“All right,” said Dick. “I’d ought to help you. I haven’t got no mother to look out for. I wish I had.”
There was a tinge of sadness in his tone, as he pronounced the last four words; but Dick’s temperament was sanguine, and he never gave way to unavailing sadness. Accordingly he began to whistle as he turned away, only adding, “I’ll see you to-morrow, Tom.”
The three dollars which Dick had handed to Tom Wilkins were his savings for the present week. It was now Thursday afternoon. His rent, which amounted to a dollar, he expected to save out of the earnings of Friday and Saturday. In order to give Tom the additional assistance he had promised, Dick would be obliged to have recourse to his bank-savings. He would not have ventured to trench upon it for any other reason but this. But he felt that it would be selfish to allow Tom and his mother to suffer when he had it in his power to relieve them. But Dick was destined to be surprised, and that in a disagreeable manner, when he reached home.
DICK LOSES HIS BANK-BOOK
It was hinted at the close of the last chapter that Dick was destined to be disagreeably surprised on reaching home.
Having agreed to give further assistance to Tom Wilkins, he was naturally led to go to the drawer where he and Fosdick kept their bank-books. To his surprise and uneasiness the drawer proved to be empty!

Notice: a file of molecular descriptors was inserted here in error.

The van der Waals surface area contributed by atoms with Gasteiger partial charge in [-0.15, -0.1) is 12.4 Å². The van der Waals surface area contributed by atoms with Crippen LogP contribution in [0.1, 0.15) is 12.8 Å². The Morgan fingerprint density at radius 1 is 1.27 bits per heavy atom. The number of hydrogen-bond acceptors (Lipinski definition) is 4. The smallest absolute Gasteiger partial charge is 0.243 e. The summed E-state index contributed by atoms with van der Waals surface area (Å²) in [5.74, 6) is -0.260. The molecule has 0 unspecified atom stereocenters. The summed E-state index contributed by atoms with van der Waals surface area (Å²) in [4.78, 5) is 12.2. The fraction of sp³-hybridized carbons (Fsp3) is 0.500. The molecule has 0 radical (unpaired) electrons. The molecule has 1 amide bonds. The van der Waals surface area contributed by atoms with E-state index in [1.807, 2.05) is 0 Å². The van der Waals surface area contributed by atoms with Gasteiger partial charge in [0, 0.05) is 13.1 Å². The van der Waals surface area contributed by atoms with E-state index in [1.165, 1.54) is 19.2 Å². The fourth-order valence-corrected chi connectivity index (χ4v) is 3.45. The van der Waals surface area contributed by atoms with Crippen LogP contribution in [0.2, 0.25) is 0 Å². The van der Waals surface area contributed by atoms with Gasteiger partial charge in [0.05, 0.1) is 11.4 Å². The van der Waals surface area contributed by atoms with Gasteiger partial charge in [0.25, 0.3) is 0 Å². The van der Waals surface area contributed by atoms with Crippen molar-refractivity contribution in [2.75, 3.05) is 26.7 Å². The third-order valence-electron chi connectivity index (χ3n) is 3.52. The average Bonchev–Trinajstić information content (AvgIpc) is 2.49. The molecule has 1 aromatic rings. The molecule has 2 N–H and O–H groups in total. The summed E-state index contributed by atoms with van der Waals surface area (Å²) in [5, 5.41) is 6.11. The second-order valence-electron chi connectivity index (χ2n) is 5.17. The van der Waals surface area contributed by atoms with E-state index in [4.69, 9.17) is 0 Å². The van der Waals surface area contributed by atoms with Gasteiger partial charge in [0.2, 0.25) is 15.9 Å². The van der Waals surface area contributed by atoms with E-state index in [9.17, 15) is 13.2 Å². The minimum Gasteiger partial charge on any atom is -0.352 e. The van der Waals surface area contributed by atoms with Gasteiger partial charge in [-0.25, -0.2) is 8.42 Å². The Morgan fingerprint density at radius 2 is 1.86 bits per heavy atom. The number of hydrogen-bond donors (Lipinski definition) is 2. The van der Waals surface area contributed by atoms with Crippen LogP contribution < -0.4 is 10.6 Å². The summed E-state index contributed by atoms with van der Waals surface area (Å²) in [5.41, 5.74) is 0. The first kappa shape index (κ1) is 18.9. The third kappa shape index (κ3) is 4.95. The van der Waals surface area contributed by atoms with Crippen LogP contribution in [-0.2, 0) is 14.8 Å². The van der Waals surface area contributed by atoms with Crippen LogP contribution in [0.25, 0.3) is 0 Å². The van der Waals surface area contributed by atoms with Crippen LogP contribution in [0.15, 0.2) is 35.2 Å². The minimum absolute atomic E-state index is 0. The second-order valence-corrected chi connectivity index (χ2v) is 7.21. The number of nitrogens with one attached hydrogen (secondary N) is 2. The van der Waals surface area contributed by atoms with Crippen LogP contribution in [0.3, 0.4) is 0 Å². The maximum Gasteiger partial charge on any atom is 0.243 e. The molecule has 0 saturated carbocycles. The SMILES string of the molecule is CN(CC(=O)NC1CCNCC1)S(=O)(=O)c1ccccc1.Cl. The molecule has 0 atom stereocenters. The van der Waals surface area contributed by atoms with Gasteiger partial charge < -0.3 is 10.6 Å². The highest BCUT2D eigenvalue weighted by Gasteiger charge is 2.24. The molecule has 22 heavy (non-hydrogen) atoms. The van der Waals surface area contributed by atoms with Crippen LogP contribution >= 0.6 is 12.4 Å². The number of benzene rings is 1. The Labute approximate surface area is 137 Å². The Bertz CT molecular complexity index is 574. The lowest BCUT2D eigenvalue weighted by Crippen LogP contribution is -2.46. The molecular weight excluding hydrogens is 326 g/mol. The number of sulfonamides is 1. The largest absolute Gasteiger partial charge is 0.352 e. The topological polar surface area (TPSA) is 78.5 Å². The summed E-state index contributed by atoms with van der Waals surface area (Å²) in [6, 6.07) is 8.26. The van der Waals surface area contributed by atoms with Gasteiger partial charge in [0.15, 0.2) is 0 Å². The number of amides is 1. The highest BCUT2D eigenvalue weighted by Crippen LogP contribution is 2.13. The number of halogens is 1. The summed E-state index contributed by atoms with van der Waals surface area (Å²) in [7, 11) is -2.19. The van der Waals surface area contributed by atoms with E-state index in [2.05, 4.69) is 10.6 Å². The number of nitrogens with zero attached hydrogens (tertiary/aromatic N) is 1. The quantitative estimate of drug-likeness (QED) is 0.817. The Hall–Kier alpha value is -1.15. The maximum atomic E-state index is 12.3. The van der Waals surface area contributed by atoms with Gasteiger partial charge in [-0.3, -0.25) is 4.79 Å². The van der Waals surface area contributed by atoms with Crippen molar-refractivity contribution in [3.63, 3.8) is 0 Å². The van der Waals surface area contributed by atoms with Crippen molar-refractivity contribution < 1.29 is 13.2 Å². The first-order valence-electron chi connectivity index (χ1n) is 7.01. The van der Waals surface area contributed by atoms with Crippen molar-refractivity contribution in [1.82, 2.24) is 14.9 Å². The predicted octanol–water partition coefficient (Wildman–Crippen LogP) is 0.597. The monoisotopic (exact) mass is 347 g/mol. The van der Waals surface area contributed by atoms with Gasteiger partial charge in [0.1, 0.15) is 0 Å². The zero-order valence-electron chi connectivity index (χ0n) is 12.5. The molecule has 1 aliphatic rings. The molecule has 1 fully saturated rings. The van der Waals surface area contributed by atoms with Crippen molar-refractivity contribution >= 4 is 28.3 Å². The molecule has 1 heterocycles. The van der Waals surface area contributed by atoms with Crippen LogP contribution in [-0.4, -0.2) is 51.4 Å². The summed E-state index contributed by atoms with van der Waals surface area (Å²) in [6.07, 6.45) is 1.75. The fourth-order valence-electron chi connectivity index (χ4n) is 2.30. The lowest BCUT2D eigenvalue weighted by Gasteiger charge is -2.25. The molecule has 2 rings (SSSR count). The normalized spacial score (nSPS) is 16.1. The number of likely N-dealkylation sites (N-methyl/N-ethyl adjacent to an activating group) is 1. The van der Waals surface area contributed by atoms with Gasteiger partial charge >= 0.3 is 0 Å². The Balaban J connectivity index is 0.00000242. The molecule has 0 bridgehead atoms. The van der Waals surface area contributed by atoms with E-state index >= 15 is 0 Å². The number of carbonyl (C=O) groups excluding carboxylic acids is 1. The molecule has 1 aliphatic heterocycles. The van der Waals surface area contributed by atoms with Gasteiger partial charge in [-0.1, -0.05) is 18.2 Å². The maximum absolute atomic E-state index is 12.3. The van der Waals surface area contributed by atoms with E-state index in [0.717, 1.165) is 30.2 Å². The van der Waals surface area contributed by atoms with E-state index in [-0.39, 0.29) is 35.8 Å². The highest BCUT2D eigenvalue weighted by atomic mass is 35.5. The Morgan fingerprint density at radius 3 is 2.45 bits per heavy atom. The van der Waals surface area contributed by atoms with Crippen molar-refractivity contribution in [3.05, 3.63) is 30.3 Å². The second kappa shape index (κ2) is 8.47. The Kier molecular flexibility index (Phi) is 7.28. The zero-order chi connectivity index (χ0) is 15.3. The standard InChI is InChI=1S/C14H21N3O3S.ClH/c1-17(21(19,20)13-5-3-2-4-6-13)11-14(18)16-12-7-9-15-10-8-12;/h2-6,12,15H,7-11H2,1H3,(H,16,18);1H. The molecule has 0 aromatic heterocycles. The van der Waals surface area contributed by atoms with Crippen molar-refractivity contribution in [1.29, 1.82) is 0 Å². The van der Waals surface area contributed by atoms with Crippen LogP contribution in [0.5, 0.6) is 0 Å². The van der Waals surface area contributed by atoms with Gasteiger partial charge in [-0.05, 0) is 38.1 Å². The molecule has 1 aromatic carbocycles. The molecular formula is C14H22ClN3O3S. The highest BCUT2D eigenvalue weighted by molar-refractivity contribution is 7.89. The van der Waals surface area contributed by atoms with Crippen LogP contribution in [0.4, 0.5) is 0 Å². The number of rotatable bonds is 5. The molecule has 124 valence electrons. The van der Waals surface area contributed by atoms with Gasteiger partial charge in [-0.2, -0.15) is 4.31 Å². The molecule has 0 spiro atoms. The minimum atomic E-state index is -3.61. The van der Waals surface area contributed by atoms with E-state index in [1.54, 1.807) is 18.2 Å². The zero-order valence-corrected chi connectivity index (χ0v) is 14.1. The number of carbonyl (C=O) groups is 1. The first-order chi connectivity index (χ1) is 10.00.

“Come here a minute, Fosdick,” he said.
“What’s the matter, Dick?”
“I can’t find my bank-book, nor yours either. What’s ’come of them?”
“I took mine with me this morning, thinking I might want to put in a little more money. I’ve got it in my pocket, now.”
“But where’s mine?” asked Dick, perplexed.
“I don’t know. I saw it in the drawer when I took mine this morning.”
“Are you sure?”
“Yes, positive, for I looked into it to see how much you had got.”
“Did you lock it again?” asked Dick.
“Yes; didn’t you have to unlock it just now?”
“So I did,” said Dick. “But it’s gone now. Somebody opened it with a key that fitted the lock, and then locked it ag’in.”
“That must have been the way.”
“It’s rather hard on a feller,” said Dick, who, for the first time since we became acquainted with him, began to feel down-hearted.
“Don’t give it up, Dick. You haven’t lost the money, only the bank-book.”
“Aint that the same thing?”
“No. You can go to the bank to-morrow morning, as soon as it opens, and tell them you have lost the book, and ask them not to pay the money to any one except yourself.”
“So I can,” said Dick, brightening up. “That is, if the thief hasn’t been to the bank to-day.”
“If he has, they might detect him by his handwriting.”
“I’d like to get hold of the one that stole it,” said Dick, indignantly. “I’d give him a good lickin’.”